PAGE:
Lessons from BPCA’s Midlands regional forum

The BPCA regional forum rolled into Burton upon Trent last Thursday, September 6 and drew a reasonable turnout of forty or so pest professionals. Unfortunately, as is often the case, because these events are free, a number of delegates registered and then failed to turn up.

Regional events from both the main trade associations are currently the ‘in-thing’. The BPCA version takes the form of a half day – a popular recipe for the self-employed who can still earn a few bucks in the afternoon.

The format isn’t quite so popular with the sponsors although you wouldn’t tell from those manning displays on Thursday. But as the popularity of this type of event has grown so too has the time and cost commitment for the sponsoring companies. For them that generally requires an overnight stay the night before and often a long drive back to base in the afternoon. Each company has a turn as lead sponsor meaning they fund the refreshments and on this occasion it was 1env.

 BPCA regional forumSpeakers at the BPCA Midlands regional forum. From left: Abigail Reade, Tree Bee Society; Avril Turner, Killgerm; Kevin Higgins, BPCA; Alex Wade from PelGar; BPCA's Ben Massey and Jim Kirk from Deadline Products  

Kicking off with bacon butties from 8.15am, full proceedings got underway at the National Brewery Centre, Burton upon Trent, shortly after 9am. BPCA’s Kevin Higgins chaired the event and was the first speaker. His topic, tackling rats in attics and drains, turned out to be a series of reminders and tips based on the complaints received by BPCA from member company customers.

Kevin reminded his audience that whilst they may be used to dealing with rats for their customers have a rat is a traumatic and stressful experience. They feel helpless and they need their professional to do a professional job. Some of the pitfalls members have fallen into included not taking the time to explain what they were doing and failure to provide decent paperwork. Poor site inspections, just wanting to get in and out as fast as possible and put down bait/traps and not sorting out proofing issues were the biggest failures. Kevin said that many complaints were because technicians had forgotten the basic skills; specifically the skills to detect the problem and to proof it out.

Avril Turner from Killgerm gave an interesting presentation on the massive pest management opportunities presented by waste recycling facilities. This is a boom area with the top ten waste companies reporting growth rates in 2017 of between 25 and 44%. If just 1% of recycling waste is food material ‘clinging on’ that’s 10kg of food for breeding flies per tonne of waste. Avril presented some useful practical tips on how to monitor such sites. She highlighted the importance of an integrated approach including physical controls to cover the active face and stored waste rotation so that waste isn’t allowed to fester. In addition to the more standard spray or ULV treatments, she covered two novel products, the larvicide, Neporex and Quick Bayt, a fly bait product which can be rollered on to doors and walls just like an emulsion paint.

BPCA’s Ben Massey provided some excellent marketing tips and in particualr emphasised the need for every business to
identify its three key unique selling points (USPs) and the be able to put those across in a two minute elevator pitch. (For those like me who aren’t sure what that is here’s the Internet definition: An ‘Elevator Pitch’ is a concise, carefully planned, and well-practiced marketing message about your professional self/business that your mother should be able to understand in the time it would take to ride up an elevator.)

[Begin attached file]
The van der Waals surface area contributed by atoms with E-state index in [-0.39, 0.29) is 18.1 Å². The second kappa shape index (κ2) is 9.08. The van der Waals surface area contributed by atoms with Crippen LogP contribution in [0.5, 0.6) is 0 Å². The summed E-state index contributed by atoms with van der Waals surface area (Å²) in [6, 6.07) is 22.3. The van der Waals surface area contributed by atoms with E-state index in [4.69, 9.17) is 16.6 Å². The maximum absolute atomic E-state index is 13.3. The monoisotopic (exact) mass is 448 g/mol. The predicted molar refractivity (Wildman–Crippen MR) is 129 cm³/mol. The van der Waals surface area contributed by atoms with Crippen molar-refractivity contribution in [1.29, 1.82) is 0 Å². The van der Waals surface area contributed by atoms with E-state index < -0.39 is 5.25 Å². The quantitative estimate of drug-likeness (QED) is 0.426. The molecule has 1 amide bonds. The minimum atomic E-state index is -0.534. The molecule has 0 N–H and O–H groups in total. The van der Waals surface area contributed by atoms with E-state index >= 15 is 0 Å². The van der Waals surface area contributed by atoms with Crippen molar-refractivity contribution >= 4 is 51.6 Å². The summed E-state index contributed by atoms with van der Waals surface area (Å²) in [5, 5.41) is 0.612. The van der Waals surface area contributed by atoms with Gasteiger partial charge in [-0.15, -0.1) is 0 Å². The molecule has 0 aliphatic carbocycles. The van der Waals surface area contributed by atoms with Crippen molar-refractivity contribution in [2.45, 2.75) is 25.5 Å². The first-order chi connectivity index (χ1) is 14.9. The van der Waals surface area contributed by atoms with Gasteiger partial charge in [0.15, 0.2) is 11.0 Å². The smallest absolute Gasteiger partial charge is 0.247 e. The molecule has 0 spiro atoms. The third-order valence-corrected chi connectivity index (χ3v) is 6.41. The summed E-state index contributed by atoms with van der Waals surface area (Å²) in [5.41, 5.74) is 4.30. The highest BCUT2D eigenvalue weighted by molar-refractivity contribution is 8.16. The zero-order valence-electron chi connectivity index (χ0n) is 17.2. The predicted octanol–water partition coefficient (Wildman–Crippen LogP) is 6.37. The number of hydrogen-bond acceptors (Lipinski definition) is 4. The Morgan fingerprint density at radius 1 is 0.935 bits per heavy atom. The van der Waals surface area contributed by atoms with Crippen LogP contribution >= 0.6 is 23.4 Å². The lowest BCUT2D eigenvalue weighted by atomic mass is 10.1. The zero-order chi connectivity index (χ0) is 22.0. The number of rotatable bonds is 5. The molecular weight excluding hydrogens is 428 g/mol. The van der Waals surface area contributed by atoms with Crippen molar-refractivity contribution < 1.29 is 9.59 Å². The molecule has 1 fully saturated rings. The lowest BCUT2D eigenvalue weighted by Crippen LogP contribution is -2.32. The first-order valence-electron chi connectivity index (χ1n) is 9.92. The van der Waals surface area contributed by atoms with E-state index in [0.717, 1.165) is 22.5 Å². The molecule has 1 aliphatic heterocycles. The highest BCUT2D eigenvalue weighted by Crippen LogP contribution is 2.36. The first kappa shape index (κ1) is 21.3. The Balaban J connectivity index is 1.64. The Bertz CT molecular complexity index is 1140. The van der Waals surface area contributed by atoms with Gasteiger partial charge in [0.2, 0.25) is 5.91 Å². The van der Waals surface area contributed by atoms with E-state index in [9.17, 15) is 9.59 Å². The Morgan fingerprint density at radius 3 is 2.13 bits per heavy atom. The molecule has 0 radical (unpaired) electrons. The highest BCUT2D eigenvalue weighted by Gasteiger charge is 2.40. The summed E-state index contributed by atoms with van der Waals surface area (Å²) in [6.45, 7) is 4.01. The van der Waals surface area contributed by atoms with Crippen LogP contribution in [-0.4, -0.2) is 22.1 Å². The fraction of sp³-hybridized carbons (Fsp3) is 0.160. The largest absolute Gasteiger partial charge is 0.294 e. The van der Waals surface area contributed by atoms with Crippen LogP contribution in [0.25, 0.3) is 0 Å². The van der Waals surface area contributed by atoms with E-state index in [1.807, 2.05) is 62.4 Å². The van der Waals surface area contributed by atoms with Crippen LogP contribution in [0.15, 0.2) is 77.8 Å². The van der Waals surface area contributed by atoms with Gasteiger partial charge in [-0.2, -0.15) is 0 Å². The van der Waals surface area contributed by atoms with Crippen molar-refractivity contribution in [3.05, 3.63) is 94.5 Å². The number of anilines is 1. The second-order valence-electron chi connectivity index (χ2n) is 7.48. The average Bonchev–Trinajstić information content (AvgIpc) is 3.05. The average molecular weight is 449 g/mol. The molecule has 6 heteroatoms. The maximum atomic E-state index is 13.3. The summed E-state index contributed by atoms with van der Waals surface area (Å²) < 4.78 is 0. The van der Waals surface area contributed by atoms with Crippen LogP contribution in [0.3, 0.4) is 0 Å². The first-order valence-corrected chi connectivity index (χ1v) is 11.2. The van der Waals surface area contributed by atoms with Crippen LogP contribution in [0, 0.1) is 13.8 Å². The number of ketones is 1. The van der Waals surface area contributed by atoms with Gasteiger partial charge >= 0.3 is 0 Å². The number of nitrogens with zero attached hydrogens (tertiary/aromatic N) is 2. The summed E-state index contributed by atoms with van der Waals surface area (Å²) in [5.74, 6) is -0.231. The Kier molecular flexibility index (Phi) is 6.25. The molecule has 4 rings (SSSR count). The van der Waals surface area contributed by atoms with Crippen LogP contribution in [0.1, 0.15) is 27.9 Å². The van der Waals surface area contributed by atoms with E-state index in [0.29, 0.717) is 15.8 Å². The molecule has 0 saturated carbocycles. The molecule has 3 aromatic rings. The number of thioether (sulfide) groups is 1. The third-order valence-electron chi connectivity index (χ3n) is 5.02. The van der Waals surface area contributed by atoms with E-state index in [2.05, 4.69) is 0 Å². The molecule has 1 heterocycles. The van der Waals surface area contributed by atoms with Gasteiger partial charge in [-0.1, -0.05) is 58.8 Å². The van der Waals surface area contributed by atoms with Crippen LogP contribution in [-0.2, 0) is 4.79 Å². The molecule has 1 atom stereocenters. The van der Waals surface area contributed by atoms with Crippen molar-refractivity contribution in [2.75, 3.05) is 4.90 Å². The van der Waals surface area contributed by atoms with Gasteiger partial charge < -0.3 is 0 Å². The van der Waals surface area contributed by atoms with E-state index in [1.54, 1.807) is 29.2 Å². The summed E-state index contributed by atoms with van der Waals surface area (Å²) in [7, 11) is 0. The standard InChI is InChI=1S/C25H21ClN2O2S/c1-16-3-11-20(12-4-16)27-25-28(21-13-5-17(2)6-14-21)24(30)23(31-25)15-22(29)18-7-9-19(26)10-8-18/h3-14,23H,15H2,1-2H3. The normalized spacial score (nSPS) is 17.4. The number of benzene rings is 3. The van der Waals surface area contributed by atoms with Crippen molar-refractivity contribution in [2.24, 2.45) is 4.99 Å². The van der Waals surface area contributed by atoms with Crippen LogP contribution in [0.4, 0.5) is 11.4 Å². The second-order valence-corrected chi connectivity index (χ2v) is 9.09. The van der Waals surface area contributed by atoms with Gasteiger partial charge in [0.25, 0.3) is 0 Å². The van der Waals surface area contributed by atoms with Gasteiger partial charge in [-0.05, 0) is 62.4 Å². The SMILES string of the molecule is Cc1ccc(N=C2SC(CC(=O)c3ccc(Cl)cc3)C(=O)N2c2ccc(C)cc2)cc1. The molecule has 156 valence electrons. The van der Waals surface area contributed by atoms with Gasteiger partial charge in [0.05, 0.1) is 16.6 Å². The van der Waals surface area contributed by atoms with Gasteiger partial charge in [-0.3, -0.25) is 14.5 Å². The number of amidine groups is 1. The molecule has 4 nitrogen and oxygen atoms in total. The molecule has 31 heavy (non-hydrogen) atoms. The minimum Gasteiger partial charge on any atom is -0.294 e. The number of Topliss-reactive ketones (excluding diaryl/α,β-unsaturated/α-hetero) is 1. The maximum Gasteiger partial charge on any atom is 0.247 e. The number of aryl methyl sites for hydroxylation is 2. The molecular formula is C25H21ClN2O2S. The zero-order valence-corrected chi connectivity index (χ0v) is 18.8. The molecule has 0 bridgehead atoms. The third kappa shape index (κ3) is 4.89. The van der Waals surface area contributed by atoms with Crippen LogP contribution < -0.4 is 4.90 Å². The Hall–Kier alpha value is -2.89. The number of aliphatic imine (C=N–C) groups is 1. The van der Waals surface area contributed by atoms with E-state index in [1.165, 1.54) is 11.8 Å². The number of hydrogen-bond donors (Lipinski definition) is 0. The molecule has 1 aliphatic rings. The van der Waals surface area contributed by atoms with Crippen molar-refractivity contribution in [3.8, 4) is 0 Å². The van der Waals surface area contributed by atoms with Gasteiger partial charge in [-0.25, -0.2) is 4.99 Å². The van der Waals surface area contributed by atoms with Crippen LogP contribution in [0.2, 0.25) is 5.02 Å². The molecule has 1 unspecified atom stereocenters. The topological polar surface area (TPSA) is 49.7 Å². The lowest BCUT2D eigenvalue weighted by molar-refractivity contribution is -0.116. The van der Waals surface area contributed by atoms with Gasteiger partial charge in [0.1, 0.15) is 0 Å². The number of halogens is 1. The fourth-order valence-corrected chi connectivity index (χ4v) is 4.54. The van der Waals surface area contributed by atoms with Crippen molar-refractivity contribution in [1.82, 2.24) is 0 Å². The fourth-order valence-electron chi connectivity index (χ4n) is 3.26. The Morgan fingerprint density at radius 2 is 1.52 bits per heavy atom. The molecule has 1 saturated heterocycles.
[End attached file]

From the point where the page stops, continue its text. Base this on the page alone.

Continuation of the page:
His example of different brand offerings was particularly entertaining. Are you supplying:

  1. A sausage sandwich price £2.50;
  2. 3 Lincolnshire sausages in a thick crusty cob with optional sauce price £4.00;
  3. A trio of Packington Farm pork sausages with spiced apple chutney, served with homemade sourdough
    toast price £5.50.

PelGar International’s Alex Wade added some serious science to the forum with a first class explanation of how we arrived at the situation where most second-generation anticoagulant rodenticides (SGARs) have been classified as toxic to reproduction. He went on to provide advice on when and where to use the ‘new’ lower strength 25ppm rodenticide products and, just as importantly, when and where they are unsuitable.

He concluded that the introduction of 25ppm products allows for more environmentally aware treatment strategies to help reduce the risk to non-target animals but that pest professionals need to be mindful of resistance management 
and the need to justify product selection.

Jim Kirk from Deadline Products took the audience on a whistle stop tour of the ways of controlling rodents without SGARs. He reminded delegates that whilst SGARs are effective and reliable their availability is still under threat because of their impact on non-target species. The list is long – from traps to proofing and from better through the use of tacking products to alphachloralose and all have a place in a pest professional’s armoury.

Abigail Reade from the Tree Bee Society covered the swarm collection and other services including the training offered by her company whilst Richard Lamb from 1env ran through some new 1env products and special offers for forum delegates.

The last session of the day was from BPCA's Karen Dawes who outlined the new BPCA registered initiative. This initiative seemed to come as a big surprise to most at the forum. It is billed by BPCA as an individual recognition system whereby individuals working for member companies can have their Continuing Professional Development (CPD) recognised. But isn’t that what BASIS PROMPT does already? Read the feature in the new issue of Pest magazine for our thoughts on this idea.



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